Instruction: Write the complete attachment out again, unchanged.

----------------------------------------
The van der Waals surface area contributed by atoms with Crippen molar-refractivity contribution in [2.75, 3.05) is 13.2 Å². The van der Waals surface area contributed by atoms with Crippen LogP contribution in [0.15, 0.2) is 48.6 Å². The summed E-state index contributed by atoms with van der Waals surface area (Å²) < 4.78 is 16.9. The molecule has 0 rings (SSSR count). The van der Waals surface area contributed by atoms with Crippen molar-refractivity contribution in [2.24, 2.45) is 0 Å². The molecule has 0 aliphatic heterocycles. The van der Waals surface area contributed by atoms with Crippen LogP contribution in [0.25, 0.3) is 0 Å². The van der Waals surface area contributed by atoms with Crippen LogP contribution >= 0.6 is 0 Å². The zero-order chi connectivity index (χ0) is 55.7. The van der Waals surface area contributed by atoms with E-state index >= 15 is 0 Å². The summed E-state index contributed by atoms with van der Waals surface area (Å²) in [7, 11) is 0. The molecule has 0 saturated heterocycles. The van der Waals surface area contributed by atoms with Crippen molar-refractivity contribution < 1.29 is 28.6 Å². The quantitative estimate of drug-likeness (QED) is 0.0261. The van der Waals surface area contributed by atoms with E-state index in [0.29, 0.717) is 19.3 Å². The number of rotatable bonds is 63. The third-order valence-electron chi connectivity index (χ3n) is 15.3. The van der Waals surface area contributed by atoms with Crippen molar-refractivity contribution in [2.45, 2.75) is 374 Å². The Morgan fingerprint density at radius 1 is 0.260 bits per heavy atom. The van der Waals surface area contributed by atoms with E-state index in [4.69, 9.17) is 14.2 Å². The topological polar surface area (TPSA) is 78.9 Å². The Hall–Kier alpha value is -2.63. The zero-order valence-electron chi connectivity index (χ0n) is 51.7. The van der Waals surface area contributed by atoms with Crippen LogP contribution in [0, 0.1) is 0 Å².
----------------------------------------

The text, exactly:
The van der Waals surface area contributed by atoms with Crippen molar-refractivity contribution in [2.75, 3.05) is 13.2 Å². The van der Waals surface area contributed by atoms with Crippen LogP contribution in [0.15, 0.2) is 48.6 Å². The summed E-state index contributed by atoms with van der Waals surface area (Å²) < 4.78 is 16.9. The molecule has 0 rings (SSSR count). The van der Waals surface area contributed by atoms with Crippen molar-refractivity contribution in [2.24, 2.45) is 0 Å². The molecule has 0 aliphatic heterocycles. The van der Waals surface area contributed by atoms with Crippen LogP contribution in [0.25, 0.3) is 0 Å². The van der Waals surface area contributed by atoms with Crippen LogP contribution >= 0.6 is 0 Å². The zero-order chi connectivity index (χ0) is 55.7. The van der Waals surface area contributed by atoms with E-state index >= 15 is 0 Å². The summed E-state index contributed by atoms with van der Waals surface area (Å²) in [7, 11) is 0. The molecule has 0 saturated heterocycles. The van der Waals surface area contributed by atoms with Crippen molar-refractivity contribution < 1.29 is 28.6 Å². The quantitative estimate of drug-likeness (QED) is 0.0261. The van der Waals surface area contributed by atoms with E-state index in [0.29, 0.717) is 19.3 Å². The number of rotatable bonds is 63. The third-order valence-electron chi connectivity index (χ3n) is 15.3. The van der Waals surface area contributed by atoms with Crippen molar-refractivity contribution in [2.45, 2.75) is 374 Å². The Morgan fingerprint density at radius 1 is 0.260 bits per heavy atom. The van der Waals surface area contributed by atoms with E-state index in [4.69, 9.17) is 14.2 Å². The topological polar surface area (TPSA) is 78.9 Å². The Hall–Kier alpha value is -2.63. The zero-order valence-electron chi connectivity index (χ0n) is 51.7. The van der Waals surface area contributed by atoms with Crippen LogP contribution in [0, 0.1) is 0 Å².